Gender dimorphism of white matter integrity assessed by diffusion tensor magnetic resonance imaging in abstinent alcoholic men and women
© Sawyer et al; licensee BioMed Central Ltd. 2015
Published: 20 February 2015
Alcoholism is a debilitating disorder associated with widespread cognitive and neurological abnormalities. However, there is limited scientific literature evaluating gender-specific similarities and differences in microstructural white matter pathology associated with alcoholism. In our prior work, we used diffusion tensor magnetic resonance imaging to examine the integrity of white matter fiber tracts in the brains of abstinent alcoholic (ALC) men compared with nonalcoholic (NC) men. We found that ALC men had decreased fractional anisotropy (FA) within white matter fiber tracts connecting to frontal and limbic networks, primarily of the right hemisphere (Harris et al., 2008). In the current project, we sought to confirm our prior findings in abstinent ALC men and, additionally, examine whether different white matter abnormalities were present in abstinent ALC women.
As determined by our manual inspection, 60-direction high-quality diffusion tensor imaging images were acquired from 30 abstinent (at least 4 weeks) ALC participants (21 women) and 25 NC controls (17 women). Tract-based spatial statistics tools included in FSL 5.0 were used to analyze a tensor model that yielded regional FA values for each participant. To examine the effects of gender, we built a 2 X 2 ANOVA design with three planned comparisons of primary interest: ALC group-by-gender interaction, ALC women versus NC women, and ALC men versus NC men.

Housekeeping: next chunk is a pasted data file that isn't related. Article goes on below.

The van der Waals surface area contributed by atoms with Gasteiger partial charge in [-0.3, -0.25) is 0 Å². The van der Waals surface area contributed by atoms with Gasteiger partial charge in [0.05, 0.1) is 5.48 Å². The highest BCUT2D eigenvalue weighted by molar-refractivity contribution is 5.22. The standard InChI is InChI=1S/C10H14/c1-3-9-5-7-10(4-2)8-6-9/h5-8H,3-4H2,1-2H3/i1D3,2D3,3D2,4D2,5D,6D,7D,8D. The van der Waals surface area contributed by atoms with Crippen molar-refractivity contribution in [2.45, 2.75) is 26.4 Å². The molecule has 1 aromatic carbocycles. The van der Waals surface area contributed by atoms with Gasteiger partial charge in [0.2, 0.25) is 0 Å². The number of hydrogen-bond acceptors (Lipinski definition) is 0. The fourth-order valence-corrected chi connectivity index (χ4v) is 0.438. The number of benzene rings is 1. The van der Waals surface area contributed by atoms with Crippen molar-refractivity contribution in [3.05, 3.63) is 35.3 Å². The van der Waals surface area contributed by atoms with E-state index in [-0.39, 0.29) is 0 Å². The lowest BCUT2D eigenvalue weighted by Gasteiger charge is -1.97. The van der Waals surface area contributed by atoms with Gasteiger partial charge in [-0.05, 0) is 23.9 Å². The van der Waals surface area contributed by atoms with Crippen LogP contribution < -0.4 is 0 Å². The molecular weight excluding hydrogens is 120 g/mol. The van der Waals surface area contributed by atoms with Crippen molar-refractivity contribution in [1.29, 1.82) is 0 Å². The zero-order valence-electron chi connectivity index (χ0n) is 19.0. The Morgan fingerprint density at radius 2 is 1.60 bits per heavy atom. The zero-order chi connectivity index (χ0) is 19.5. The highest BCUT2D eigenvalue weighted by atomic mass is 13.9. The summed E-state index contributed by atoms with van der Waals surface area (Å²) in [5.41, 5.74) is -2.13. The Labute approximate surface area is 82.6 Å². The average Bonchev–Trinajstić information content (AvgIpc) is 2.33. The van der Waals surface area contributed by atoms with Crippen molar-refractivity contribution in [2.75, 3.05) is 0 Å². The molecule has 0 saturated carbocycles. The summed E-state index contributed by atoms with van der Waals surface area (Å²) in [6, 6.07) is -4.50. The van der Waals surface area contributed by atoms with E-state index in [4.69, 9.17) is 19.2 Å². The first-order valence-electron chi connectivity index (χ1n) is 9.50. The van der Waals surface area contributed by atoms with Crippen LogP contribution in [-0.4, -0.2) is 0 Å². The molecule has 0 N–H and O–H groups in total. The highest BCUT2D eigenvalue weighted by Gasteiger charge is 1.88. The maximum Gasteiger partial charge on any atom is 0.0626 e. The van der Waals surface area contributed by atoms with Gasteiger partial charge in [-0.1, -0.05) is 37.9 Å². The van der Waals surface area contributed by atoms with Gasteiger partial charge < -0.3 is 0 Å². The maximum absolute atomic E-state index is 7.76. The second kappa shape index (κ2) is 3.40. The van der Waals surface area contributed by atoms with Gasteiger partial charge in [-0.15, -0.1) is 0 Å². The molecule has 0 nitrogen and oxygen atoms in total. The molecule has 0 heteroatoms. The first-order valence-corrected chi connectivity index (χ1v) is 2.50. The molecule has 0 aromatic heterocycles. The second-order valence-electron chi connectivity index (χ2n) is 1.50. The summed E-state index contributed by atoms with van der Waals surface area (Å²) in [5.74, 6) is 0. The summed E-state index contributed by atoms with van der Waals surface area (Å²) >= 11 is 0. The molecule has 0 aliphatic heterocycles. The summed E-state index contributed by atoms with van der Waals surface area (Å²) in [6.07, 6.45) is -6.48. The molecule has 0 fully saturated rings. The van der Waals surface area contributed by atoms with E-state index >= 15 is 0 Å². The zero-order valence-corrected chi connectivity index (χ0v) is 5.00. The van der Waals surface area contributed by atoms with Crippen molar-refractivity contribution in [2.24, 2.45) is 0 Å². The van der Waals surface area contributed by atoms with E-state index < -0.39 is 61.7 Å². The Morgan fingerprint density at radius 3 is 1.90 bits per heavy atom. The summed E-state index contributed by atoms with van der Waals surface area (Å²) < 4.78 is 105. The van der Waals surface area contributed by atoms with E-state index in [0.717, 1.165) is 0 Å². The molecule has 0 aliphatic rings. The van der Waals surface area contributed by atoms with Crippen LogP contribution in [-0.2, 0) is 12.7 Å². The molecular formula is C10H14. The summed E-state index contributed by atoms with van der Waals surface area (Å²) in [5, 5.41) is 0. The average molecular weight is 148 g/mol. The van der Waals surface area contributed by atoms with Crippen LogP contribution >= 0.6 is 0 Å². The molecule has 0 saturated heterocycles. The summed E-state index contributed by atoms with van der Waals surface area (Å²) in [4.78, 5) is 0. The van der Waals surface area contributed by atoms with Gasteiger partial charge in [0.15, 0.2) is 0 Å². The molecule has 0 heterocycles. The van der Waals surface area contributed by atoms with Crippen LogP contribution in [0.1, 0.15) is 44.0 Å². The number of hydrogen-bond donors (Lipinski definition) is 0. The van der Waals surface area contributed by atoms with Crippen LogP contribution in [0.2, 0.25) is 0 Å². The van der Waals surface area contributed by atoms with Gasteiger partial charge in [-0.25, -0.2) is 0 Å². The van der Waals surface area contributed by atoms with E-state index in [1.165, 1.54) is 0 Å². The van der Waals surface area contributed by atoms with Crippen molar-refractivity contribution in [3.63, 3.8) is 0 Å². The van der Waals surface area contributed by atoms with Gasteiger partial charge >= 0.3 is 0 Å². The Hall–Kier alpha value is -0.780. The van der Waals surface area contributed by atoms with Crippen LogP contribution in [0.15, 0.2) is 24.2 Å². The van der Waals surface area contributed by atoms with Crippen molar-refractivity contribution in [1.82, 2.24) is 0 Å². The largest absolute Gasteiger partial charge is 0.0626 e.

We observed FA deficits in ALC men relative to NC men, with a similar effect size and variability as observed in our prior study. In contrast, ALC women displayed strikingly greater FA values compared to NC women in widespread white matter regions, including most principal long-association fiber tracts. Also, they had greater FA for local white matter architecture in the dorsolateral and ventral prefrontal regions, as well as the sublenticular extended amygdala. When controlling for multiple comparisons, the higher FA observed in ALC women remained significant. For many regions, group-by-gender interaction effects were observed. However, likely due to the small sample sizes for men, the interaction effects did not survive threshold-free cluster enhancement, the correction procedure for multiple comparisons used in these analyses.
These results suggest antithetical gender abnormalities in white matter tracts of ALC brains. Whereas abstinent ALC men displayed deficits consistent with our prior study, our new findings for abstinent ALC women demonstrated increased FA values. These distinct patterns of white matter abnormalities point toward a differential underlying neural basis for gender-specific propensity and/or sequelae to long-term alcoholism, and suggest implications for further investigation of possible gender-specific approaches to prevention and treatment.
This work was supported by funds from the National Institute on Alcohol Abuse and Alcoholism (grants R01AA07112 and K05AA00219) and the Medical Research Services of the U.S. Department of Veterans Affairs to Dr. Marlene Oscar Berman.
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